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Cystic fibrosis: Existing drug may improve lung function

Researchers say a drug that is already available on the market can help those affected by cystic fibrosis.

Amphotericin, which is an antifungal medication, might help people with cystic fibrosis fight the chronic bacterial lung infections that tend to occur with this disease, according to a recent study.

“The really exciting news is that amphotericin is a medicine that is already approved and available on the market,” said Martin D. Burke, Ph.D., study leader and professor of chemistry at the University of Illinois in Champaign.

This study, which appears in the journal Nature, outlines the researchers’ encouraging findings.

The team used lung tissue from people who have cystic fibrosis, as well as animal models of cystic fibrosis, to see how the drug would drive changes in the tissue.

They discovered that amphotericin sparked changes in the lung tissue.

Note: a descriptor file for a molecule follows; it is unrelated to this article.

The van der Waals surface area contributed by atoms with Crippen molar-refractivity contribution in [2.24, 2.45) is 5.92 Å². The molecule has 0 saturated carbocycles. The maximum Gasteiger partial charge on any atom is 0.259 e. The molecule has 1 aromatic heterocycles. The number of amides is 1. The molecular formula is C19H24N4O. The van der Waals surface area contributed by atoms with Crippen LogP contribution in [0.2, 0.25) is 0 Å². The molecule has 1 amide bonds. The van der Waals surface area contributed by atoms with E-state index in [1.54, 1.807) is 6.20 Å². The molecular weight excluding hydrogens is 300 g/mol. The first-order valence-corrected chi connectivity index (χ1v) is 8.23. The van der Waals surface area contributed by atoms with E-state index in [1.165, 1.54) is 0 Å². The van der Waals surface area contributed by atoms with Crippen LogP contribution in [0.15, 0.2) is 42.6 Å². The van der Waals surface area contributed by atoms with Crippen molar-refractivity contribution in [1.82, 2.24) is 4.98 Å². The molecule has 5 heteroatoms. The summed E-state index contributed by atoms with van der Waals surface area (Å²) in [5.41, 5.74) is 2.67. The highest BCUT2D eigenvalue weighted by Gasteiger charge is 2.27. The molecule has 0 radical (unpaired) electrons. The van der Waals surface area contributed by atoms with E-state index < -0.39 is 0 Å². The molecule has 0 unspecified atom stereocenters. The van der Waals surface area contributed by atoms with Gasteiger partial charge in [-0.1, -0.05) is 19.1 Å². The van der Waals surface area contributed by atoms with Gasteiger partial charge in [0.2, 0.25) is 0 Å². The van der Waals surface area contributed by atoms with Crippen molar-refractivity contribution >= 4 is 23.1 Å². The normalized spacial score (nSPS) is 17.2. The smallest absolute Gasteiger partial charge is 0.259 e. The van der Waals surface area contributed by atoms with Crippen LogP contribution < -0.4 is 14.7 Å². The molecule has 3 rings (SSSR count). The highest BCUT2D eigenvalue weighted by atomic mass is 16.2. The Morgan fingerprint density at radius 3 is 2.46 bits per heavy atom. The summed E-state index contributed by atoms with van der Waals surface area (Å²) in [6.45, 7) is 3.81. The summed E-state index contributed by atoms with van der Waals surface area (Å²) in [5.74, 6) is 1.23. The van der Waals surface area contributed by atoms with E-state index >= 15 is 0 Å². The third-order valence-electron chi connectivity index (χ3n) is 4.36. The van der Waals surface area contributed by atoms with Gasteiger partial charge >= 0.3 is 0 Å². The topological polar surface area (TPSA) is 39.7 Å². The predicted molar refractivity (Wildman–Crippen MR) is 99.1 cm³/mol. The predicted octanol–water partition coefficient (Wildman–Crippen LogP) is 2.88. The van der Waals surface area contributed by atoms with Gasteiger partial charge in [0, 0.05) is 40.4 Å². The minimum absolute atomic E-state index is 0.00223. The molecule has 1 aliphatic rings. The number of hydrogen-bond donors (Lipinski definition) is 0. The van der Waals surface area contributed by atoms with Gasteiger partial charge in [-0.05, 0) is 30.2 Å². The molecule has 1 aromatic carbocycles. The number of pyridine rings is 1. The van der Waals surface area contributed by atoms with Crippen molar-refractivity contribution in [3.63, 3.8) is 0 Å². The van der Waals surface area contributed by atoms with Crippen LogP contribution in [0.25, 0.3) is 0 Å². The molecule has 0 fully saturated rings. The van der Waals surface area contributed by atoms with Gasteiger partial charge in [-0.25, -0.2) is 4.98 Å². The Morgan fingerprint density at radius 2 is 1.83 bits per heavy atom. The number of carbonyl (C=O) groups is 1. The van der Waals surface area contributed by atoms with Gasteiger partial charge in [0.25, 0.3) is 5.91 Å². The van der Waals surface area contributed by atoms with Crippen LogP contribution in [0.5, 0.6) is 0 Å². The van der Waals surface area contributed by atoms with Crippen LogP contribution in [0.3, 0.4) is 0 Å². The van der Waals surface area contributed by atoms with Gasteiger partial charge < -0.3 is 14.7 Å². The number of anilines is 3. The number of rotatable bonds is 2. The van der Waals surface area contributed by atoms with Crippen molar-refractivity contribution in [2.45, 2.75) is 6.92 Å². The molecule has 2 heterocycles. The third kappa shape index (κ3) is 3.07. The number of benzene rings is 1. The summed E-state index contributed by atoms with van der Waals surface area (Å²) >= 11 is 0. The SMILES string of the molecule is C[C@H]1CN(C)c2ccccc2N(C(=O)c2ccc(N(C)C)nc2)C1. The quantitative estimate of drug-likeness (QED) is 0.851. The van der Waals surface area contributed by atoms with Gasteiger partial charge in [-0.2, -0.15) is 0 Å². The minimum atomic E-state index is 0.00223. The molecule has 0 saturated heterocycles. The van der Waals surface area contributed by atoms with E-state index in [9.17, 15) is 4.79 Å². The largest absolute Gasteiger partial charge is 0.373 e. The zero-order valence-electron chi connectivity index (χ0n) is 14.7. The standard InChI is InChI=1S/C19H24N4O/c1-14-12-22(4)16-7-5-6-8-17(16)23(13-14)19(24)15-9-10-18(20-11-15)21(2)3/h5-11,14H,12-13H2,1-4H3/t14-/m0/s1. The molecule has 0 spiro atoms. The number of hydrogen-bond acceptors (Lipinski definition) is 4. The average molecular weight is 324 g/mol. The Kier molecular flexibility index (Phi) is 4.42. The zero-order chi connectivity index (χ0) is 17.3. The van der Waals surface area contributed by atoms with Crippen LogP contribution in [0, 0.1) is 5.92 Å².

These changes have associations with improved lung function and include restoration of pH levels, increased antibacterial activity, and improved viscosity.

In addition, they explained that people could administer this medication into the lungs directly, which should reduce side effects.

Cystic fibrosis in brief

Cystic fibrosis is present at birth. Those who have the condition have a faulty protein that impacts the cells, tissues, and glands that make mucus and sweat.

With cystic fibrosis, thickened mucus can build up in affected organs. This can lead to damage or infections in these areas, which can be life-threatening.

It can also lead to inflammation that can cause problems in organs, such as the lungs or pancreas.

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Source: Medical News Today